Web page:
What Types of Parenting Time Arrangements Can We Make?
Arizona uses the term “parenting time” rather than “visitation” or “custody.” This refers to the time that a parent physically has his or her children in their care. This is a different designation than legal decision-making authority, which is the right to make important decisions regarding your children. Here are some options for parenting time arrangements:
Who Decides Parenting Time Arrangements?
Parenting time arrangements can be decided by the parents by agreement or ordered by the court. If the parents do not reach a decision, one of them can petition the Superior Court to decide this for them. If the court makes the decision, the judge is guided by the principle of what is in the best interests of the child.
Arrangements Based on Age
Parenting time arrangements may change as the child ages. For example, some potential arrangements based on a child’s age may include:
- Visits for several hours during a day for infants but no overnights away from the child’s primary caregiver
- Several hours for multiple days during a week for younger children
- Visits every other weekend and a visit during each week for several hours
It should be noted that, with increasing frequency, Courts are finding that as-equal-as-possible parenting plans are appropriate even for the youngest children.
There is no limit as to other possible parenting time arrangements. The parties may have an equal time arrangement, where they each have the children half the time. The children may alternate weeks or follow a rotation of specific days with the parents. The parents may create a customized arrangement based on their own work schedules and the needs of their child.
As long as the arrangement is in the best interests of the child, the court often approves such customized agreements.
Whenever the Court approves an agreement or has to make its own determination of an appropriate parenting plan, it considers the following factors:
- The preferences of the parties
- The child’s preferences
- The interaction between the child and each parent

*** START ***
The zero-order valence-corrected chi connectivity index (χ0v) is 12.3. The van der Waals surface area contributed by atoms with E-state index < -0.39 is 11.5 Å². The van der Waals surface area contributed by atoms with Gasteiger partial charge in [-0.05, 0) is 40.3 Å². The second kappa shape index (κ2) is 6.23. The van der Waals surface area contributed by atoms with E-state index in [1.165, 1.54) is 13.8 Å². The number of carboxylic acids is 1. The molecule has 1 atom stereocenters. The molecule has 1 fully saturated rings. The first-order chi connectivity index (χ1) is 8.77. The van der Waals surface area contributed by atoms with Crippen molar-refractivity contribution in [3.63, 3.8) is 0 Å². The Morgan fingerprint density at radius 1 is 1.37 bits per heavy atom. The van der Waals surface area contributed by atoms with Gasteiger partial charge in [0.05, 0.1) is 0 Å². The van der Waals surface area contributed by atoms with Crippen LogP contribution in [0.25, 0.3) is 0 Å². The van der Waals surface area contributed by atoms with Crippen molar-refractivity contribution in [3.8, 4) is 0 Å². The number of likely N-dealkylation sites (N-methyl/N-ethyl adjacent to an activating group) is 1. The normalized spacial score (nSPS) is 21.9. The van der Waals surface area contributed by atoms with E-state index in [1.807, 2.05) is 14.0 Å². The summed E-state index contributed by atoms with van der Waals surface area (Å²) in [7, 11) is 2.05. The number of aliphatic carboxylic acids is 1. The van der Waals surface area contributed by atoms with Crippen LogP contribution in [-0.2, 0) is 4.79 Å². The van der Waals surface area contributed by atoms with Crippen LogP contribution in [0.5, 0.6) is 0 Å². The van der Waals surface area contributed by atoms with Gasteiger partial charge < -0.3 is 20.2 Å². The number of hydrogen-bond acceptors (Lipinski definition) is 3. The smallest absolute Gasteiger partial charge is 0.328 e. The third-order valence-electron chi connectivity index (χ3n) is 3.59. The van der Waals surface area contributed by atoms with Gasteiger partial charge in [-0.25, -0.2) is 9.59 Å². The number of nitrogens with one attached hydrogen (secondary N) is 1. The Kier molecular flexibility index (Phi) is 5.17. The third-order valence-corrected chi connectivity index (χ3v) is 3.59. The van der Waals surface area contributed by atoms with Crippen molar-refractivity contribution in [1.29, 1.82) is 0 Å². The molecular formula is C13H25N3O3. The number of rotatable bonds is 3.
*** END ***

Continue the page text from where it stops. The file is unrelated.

- The relationship between the child, siblings, and extended family
- The health of the parties and child
- The child’s adjustment to his or her home, educational environment, and social life
- Which parent has been the primary caregiver for the child and what the parents’ future caregiving opportunities look like
- Which parent is more likely to encourage ongoing and important contact with the other parent
- Whether there is a history of domestic violence in the home
- Whether either parent abuses alcohol or drugs
Contact a Family Law Attorney
If you would like assistance in developing a parenting time agreement, contact an experienced Arizona family law attorney. The attorneys at Udall Shumway can explain possible arrangements and how you may be able to form an agreement with the other parent. They can also discuss the options if you and the other parent are not able to reach an amicable agreement.
This blog should be used for informational purposes only. It does not create an attorney-client relationship with any reader and should not be construed as legal advice. If you need legal advice regarding Parenting Time Arrangements, or other family law issues, please feel free to contact Barry C. Dickerson at 480.461.5300, log on to udallshumway.com, or contact an attorney in your area. Udall Shumway PLC is located in Mesa, Arizona and is a full service law firm. We assist Individuals, families, businesses, schools, and municipalities in Mesa and the Phoenix/East Valley.